Study shows how prion diseases sow their seeds

Prion diseases are a group of related neurodegenerative diseases, including bovine spongiform encephalopathy (commonly called “Mad Cow disease”), scrapie and Creutzfeldt Jacob Disease (CJD), which are believed to be transmitted by a protein rather than by a microbe. According to the prion hypothesis, which was proposed by Stanley Prusiner in 1982, this infectious agent is an abnormally folded form of a normal protein that is present in all cells. The abnormal protein is toxic because it is insoluble and prone to aggregate in clumps which interfere with the functioning of nerve cells. These aggregates break down, so that the fragments become “seeds” which act as templates that induce more of the normal prion molecules adopt the abnormal conformation.

New research led by Tricia Serio, an assistant professor of molecular cell biology and biochemistry at Brown University in Providence, Rhode Island, has identified a protein which appears to be crucial for self-replication of the abnormal prion protein and for propagation of the “seed” in the budding yeast Saccharomyces cerevisiae. The work is published today in the online open-access journal PLoS Biology.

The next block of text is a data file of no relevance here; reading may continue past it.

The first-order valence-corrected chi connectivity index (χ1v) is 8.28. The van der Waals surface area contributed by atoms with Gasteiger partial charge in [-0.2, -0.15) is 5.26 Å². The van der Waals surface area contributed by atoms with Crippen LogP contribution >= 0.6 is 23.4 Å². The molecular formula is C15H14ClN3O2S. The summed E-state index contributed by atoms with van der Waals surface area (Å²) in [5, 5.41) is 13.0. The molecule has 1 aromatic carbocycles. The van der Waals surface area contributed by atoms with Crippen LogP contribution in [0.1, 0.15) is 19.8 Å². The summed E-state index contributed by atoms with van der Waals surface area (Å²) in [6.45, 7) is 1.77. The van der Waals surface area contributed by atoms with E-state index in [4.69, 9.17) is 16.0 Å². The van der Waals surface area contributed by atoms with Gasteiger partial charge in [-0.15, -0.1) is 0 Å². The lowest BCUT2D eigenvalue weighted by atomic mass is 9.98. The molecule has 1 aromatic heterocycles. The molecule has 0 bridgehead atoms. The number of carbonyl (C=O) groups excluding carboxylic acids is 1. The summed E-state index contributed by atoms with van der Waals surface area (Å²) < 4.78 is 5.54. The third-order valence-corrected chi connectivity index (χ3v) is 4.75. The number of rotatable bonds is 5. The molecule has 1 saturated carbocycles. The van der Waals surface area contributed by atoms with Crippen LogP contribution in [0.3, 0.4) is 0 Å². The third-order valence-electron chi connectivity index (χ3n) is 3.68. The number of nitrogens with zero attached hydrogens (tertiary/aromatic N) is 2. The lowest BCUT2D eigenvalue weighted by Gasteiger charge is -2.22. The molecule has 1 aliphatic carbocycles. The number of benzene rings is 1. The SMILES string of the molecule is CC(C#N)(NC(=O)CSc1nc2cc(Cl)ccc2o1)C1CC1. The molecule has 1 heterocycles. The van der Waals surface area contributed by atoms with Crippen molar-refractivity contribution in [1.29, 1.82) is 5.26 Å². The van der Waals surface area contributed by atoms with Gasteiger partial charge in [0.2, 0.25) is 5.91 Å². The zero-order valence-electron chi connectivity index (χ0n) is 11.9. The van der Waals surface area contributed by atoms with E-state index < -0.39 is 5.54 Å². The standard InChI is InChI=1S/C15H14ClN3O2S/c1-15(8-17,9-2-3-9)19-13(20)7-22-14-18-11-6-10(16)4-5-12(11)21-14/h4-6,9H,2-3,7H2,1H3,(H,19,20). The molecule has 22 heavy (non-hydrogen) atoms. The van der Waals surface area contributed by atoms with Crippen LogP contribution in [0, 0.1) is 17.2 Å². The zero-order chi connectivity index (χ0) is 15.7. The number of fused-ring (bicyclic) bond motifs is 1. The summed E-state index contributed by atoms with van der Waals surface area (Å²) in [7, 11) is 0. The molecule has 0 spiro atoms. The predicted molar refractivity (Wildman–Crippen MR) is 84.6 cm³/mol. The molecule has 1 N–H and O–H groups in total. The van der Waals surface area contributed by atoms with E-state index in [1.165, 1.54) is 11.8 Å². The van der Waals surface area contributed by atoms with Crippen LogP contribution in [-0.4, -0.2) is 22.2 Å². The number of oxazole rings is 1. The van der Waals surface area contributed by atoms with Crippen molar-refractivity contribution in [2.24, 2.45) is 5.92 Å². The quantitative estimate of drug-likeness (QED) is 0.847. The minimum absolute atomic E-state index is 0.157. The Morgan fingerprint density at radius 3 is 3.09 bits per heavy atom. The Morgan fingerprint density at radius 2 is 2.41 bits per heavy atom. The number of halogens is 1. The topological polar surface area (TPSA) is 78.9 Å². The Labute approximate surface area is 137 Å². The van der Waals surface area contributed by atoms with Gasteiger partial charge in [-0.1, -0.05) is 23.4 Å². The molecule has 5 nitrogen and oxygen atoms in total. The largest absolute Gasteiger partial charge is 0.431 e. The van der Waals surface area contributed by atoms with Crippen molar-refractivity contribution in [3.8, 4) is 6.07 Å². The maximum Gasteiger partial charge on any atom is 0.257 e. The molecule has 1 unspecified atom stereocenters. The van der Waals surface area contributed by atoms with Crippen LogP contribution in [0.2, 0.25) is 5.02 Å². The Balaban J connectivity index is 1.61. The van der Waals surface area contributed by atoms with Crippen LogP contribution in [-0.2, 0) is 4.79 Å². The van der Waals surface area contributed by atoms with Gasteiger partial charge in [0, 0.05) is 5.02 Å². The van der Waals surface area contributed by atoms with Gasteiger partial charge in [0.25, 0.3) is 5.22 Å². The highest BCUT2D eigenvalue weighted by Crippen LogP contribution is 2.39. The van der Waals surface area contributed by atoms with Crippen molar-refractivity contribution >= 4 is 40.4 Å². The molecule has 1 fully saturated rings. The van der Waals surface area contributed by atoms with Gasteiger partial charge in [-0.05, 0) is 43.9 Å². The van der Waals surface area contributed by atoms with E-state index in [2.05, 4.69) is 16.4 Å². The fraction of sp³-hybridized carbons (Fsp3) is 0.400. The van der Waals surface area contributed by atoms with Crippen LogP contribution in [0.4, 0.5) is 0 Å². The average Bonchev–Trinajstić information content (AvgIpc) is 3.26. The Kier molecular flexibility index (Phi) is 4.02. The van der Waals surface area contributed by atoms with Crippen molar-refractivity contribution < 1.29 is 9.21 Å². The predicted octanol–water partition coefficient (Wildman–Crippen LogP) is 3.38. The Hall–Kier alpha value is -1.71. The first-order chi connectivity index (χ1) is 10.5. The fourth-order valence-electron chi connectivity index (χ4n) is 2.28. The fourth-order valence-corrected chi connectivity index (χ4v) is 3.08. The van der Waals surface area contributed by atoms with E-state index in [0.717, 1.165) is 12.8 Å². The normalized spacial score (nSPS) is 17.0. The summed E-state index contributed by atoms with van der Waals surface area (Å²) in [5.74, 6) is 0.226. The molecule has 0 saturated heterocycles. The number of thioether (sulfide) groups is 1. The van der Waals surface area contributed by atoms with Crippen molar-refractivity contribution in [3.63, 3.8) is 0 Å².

The protein implicated is heat shock protein (HSP) 104. HSPs are a large family of proteins present in all cells, which have previously been implicated in prion disease pathogenesis. HSP levels increase in response to exposure of the cells to elevated temperatures. They also act as molecular chaperones, assisting newly-formed proteins to fold up into their proper three-dimensional conformation, and preventing them from accumulating in clumps. It is this latter role which appears crucial for the inheritance of abnormally folded prion protein during division of yeast cells.

Serio’s team constructed a mutated form of the HSP104 gene, and a fusion of the gene encoding green fluorescent protein (GFP) and the gene encoding the yeast prion protein Sup35 . Both constructs were then inserted into yeast cells; because it was fused to GFP, the Sup35 molecules emitted a green fluorescence, enabling them to be visualized easily.

Examination of the yeast cells containing the mutated, non-functional HSP104 gene showed that Sup35 still formed toxic aggregates. However, it was found that there was a dramatic reduction in the motility of  the aggregates within the cytoplasm. They remained clumped together, fragmenting at a far slower rate than they normally would, such that, during cell division, the abnormal prion was not transmitted to daughter cells. This also occurred when HSP104 was inhibited by addition of a chemical called guanidine hydrochloride.

The authors conclude that HSP104 is crucial for the seeding mechanism. They propose a model whereby disassembly of prion protein clumps is dependent on HSP104 function. In the figure below, which illustrates the model, the normal soluble form of Sup35 molecule is shown in green; the abnormal form of Sup35, which is insoluble and prone to aggregation, is shown in black; and HSP104 is shown as a barrel-shaped structure.